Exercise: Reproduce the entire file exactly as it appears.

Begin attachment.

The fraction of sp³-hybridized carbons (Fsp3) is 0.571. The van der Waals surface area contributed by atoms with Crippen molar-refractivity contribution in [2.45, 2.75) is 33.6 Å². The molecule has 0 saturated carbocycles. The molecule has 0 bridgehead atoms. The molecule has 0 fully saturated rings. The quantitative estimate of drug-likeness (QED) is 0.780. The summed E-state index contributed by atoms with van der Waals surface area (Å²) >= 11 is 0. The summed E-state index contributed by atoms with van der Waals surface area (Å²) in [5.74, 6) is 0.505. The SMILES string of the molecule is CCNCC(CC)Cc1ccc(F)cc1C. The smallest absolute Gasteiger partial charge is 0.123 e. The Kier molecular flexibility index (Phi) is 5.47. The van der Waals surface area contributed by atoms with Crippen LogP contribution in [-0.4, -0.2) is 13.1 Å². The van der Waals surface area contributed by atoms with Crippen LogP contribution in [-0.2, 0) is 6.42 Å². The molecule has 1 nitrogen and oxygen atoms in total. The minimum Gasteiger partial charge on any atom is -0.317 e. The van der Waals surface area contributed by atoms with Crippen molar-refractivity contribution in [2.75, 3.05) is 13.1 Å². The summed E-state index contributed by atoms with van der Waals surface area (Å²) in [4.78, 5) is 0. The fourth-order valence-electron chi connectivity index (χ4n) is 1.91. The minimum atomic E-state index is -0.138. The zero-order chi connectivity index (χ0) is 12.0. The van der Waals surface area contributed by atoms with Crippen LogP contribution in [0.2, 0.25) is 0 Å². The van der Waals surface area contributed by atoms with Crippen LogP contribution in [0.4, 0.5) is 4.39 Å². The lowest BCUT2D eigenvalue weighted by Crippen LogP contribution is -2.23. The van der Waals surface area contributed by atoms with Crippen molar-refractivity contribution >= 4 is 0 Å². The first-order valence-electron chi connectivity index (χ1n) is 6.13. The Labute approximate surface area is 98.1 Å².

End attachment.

The fraction of sp³-hybridized carbons (Fsp3) is 0.571. The van der Waals surface area contributed by atoms with Crippen molar-refractivity contribution in [2.45, 2.75) is 33.6 Å². The molecule has 0 saturated carbocycles. The molecule has 0 bridgehead atoms. The molecule has 0 fully saturated rings. The quantitative estimate of drug-likeness (QED) is 0.780. The summed E-state index contributed by atoms with van der Waals surface area (Å²) >= 11 is 0. The summed E-state index contributed by atoms with van der Waals surface area (Å²) in [5.74, 6) is 0.505. The SMILES string of the molecule is CCNCC(CC)Cc1ccc(F)cc1C. The smallest absolute Gasteiger partial charge is 0.123 e. The Kier molecular flexibility index (Phi) is 5.47. The van der Waals surface area contributed by atoms with Crippen LogP contribution in [-0.4, -0.2) is 13.1 Å². The van der Waals surface area contributed by atoms with Crippen LogP contribution in [-0.2, 0) is 6.42 Å². The molecule has 1 nitrogen and oxygen atoms in total. The minimum Gasteiger partial charge on any atom is -0.317 e. The van der Waals surface area contributed by atoms with Crippen molar-refractivity contribution in [2.75, 3.05) is 13.1 Å². The summed E-state index contributed by atoms with van der Waals surface area (Å²) in [4.78, 5) is 0. The fourth-order valence-electron chi connectivity index (χ4n) is 1.91. The minimum atomic E-state index is -0.138. The zero-order chi connectivity index (χ0) is 12.0. The van der Waals surface area contributed by atoms with Crippen LogP contribution in [0.2, 0.25) is 0 Å². The van der Waals surface area contributed by atoms with Crippen LogP contribution in [0.4, 0.5) is 4.39 Å². The lowest BCUT2D eigenvalue weighted by Crippen LogP contribution is -2.23. The van der Waals surface area contributed by atoms with Crippen molar-refractivity contribution >= 4 is 0 Å². The first-order valence-electron chi connectivity index (χ1n) is 6.13. The Labute approximate surface area is 98.1 Å².